Sarah Gergel, Professor, Landscape Ecology & Conservation

Landscape Ecology Lab, Forest and Conservation Sciences


Our workshops have taken a variety of forms in fostering collaborations between our lab and people outside of academia. Topics have ranged from sharing of technical/mapping expertise to exploring local knowledge.

Exploring Cumulative Effects with the Tsilhqot’in National Government

During a recent visit to Williams Lake, BC, we launched a collaboration using geomatics to explore the cumulative effects of landscape change. Cumulative effects are changes to environmental, cultural, and economic values produced by past, present, and potential future human activities as well as natural processes. Cumulative effects can result from incremental events that, when examined individually, may appear inconsequential; yet collectively have significant impacts. Assessment of singular development activities – viewed only in isolation – can contribute to unanticipated cumulative effects.

As part of this, the Landscape Ecology Lab and the Centre for Environmental Assessment Research at UBC have been working with the Tŝilhqot’in National Government to support geospatial research that characterizes landscape change and its impacts on specific places and values in order to aid land use planning and environmental assessment. We are creating images that help communities visualize landscape change occurring in recent decades. The time-lapse image above was created using Google Earth Pro with imagery from the Landsat and Copernicus programs. It provides an illustration of what cumulative effects from past decades of anthropogenic and natural disturbance can look like (near Hungry Peak).

As a second example, the area shown below is near Teztan Biny, Fish Lake. These animations are part of a series we are developing to illustrate change at select research locations along with workshops to train communities to make their own such maps.


Ecosystem Services and Social-Ecological Landscapes

During a month-long visit to India in August 2013, we delivered an interactive workshop with managers (social scientists and ecologists) from all across India. With the Wildlife Institute of India, we explored social-ecological systems and feedbacks at a variety of parks and reserves across India under-going sustainable development interventions as part of a World Bank project. We are excitedly developing similar social-ecological content, along with Geomatics content, for a new collaboration with the University of Central Asia in the Kyrgyz Republic.

High Spatial Resolution Remote Sensing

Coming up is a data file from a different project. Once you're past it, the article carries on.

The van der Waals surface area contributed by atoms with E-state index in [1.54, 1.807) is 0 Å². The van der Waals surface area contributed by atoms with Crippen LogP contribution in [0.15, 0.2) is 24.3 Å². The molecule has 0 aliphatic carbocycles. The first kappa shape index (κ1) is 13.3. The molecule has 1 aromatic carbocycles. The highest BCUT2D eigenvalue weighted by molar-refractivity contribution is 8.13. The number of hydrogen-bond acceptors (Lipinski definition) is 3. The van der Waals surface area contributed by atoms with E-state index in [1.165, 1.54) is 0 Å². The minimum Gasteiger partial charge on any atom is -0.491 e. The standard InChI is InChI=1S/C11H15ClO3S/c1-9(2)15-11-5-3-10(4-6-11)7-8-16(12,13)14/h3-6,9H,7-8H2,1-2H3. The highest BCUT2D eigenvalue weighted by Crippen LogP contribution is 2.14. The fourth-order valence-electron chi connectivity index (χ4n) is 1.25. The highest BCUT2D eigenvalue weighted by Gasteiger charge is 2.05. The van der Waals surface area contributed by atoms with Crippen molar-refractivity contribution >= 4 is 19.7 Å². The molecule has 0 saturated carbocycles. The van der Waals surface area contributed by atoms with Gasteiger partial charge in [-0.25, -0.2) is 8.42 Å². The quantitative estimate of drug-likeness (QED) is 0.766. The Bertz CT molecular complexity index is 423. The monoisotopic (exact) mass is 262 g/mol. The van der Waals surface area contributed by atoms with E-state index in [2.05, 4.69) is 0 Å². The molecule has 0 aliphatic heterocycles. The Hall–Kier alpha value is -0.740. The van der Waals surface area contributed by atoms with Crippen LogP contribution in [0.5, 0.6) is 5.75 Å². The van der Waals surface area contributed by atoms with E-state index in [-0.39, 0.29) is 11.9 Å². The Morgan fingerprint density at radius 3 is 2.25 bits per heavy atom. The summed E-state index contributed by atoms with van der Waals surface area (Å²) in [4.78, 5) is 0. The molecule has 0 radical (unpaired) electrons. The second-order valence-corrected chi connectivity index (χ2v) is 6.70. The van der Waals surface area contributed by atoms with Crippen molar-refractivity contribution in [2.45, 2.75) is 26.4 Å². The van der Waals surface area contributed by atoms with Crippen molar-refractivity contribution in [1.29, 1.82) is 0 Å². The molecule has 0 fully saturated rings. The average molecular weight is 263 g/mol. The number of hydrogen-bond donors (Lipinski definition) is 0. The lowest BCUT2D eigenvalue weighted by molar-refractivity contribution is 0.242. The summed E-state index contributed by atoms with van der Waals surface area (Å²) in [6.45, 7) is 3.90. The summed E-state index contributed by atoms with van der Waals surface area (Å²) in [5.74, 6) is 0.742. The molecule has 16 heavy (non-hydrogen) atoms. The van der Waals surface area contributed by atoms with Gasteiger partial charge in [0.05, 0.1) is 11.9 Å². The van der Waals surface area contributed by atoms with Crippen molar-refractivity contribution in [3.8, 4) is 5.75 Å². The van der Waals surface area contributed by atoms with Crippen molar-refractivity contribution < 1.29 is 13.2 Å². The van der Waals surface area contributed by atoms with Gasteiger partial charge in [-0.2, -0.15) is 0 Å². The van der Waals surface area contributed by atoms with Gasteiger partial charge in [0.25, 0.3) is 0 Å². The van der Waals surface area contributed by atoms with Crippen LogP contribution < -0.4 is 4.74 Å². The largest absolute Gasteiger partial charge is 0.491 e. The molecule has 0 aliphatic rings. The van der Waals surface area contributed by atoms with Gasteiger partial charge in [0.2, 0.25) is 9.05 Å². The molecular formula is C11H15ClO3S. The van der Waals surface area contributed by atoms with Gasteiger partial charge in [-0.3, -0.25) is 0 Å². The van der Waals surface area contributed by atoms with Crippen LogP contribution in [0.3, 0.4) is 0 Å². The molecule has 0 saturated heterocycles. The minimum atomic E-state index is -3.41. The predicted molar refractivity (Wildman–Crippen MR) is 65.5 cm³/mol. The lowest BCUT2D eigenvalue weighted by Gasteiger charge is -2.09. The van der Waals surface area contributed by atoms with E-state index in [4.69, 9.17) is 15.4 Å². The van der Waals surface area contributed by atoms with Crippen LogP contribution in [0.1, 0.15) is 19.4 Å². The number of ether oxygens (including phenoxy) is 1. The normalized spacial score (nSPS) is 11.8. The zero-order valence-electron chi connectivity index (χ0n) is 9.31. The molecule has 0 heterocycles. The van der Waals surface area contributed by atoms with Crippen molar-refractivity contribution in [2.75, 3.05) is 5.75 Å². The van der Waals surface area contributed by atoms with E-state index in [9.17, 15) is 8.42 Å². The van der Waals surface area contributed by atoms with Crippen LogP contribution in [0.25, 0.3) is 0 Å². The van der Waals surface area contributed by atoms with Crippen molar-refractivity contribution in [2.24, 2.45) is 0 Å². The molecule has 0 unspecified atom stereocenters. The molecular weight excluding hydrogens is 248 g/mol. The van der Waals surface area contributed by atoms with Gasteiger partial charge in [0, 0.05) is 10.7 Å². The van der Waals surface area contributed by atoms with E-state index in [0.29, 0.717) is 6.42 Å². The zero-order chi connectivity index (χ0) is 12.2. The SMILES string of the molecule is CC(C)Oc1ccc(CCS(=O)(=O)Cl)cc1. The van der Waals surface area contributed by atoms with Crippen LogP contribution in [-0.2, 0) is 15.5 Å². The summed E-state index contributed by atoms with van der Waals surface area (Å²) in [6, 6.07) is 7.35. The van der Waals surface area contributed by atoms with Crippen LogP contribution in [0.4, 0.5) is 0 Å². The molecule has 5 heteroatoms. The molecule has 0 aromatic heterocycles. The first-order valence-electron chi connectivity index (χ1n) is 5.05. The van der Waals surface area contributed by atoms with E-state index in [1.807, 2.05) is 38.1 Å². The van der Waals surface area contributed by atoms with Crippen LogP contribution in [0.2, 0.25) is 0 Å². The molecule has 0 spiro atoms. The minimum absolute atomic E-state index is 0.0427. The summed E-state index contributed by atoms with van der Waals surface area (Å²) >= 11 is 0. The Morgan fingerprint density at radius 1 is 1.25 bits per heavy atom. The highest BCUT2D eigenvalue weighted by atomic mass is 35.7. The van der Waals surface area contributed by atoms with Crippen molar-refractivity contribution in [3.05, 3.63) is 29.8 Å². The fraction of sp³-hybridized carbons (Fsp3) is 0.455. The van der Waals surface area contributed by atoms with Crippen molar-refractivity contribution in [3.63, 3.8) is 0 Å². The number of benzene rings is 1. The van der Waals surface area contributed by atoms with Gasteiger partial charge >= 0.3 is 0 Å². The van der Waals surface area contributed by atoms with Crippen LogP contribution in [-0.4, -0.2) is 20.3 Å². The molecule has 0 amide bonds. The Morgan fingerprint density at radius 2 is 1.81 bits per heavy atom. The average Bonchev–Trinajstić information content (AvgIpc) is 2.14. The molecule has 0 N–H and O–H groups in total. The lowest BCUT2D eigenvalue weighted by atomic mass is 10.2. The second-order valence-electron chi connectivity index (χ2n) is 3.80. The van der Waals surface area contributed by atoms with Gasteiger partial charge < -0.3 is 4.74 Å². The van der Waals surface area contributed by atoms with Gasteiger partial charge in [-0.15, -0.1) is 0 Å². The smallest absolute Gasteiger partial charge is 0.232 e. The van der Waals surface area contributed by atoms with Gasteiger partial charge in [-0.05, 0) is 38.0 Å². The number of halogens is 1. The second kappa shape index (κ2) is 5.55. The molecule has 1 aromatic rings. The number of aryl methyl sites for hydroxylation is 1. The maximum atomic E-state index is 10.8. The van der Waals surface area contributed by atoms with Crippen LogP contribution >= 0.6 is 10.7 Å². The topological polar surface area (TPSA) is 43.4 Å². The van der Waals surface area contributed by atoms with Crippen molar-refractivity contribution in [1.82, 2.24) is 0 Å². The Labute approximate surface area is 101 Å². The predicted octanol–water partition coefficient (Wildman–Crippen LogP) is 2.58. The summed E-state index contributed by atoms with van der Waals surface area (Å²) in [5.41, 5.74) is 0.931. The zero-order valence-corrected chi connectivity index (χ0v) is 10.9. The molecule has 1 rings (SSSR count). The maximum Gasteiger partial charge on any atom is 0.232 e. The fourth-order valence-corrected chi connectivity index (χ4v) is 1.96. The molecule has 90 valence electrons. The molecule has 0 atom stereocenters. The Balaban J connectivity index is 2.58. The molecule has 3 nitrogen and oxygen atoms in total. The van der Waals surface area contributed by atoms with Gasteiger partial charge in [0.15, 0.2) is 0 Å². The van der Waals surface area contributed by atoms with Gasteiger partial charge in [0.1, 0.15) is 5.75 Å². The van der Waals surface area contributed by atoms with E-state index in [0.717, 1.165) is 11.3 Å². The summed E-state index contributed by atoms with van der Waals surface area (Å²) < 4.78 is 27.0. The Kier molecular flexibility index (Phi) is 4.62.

Among our first initiatives was the two-phase workshop: High Spatial Resolution Remote Sensing and Introduction to Accuracy Assessment. The first workshop happened at UBC in Fall 2006 with a visit by Haida Heritage – Forest Guardians & Mapping Specialists. This was followed by the larger Workshop II in Summer 2007 for local managers in Haida Gwaii, BC.

Historic Air Photo Workshop & Dendrochronology

In addition to her research, Dr. Hilary Thorpe (NSERC PDF) has coordinated two recent educational initiatives on Haida Gwaii. First, members of the Landscape Ecology Lab (Gergel) and the Tree-Ring Lab (Daniels, Geography) hosted a week-long Aerial Photo and Dendrochronology Workshop on Haida Gwaii in Summer 2009. This well-attended workshop for local managers provided training in cutting edge digital air photo techniques and dendrochronological tools. The workshop promoted collaborative opportunities among representatives from Haida Mapping, Ministry of Forests & Range, Parks Canada and many other islanders interested in historical ecology and management.

Haida Gwaii Semester in Natural Resource Studies

Dr. Thorpe also coordinated the first “Haida Gwaii Semester in Natural Resource Studies,” an interdisciplinary undergraduate program offered through UBC Forestry by the Haida Gwaii Higher Education Society. The program ran from January to April 2010 and included courses taught by Dr. Thorpe as well as Andy MacKinnon (graduate student), who taught Rainforest Ecology and Management.

Training of Global Stewards to Incorporate Local Knowledge

In coordination with the Stockholm Resilience Centre, we are hosted a workshop on Spatial Analysis Tools for Incorporating Local Perspectives into Landscape Management in Fall 2010. Support from UBC’s Teaching and Learning Enhancement Fund helped us develop teaching tools for undergraduates in our Natural Resource Conservation Program. We developed a series of global case studies which incorporate and support local and indigenous perspectives on resilience and ecosystem services into our curricula. We also developed several network analysis exercises which have since been incorporated into the 2nd edition of Learning Landscape Ecology.


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Forest and Conservation Sciences
Forest Sciences Centre
2424 Main Mall,
Vancouver, BC V6T 1Z4, Canada

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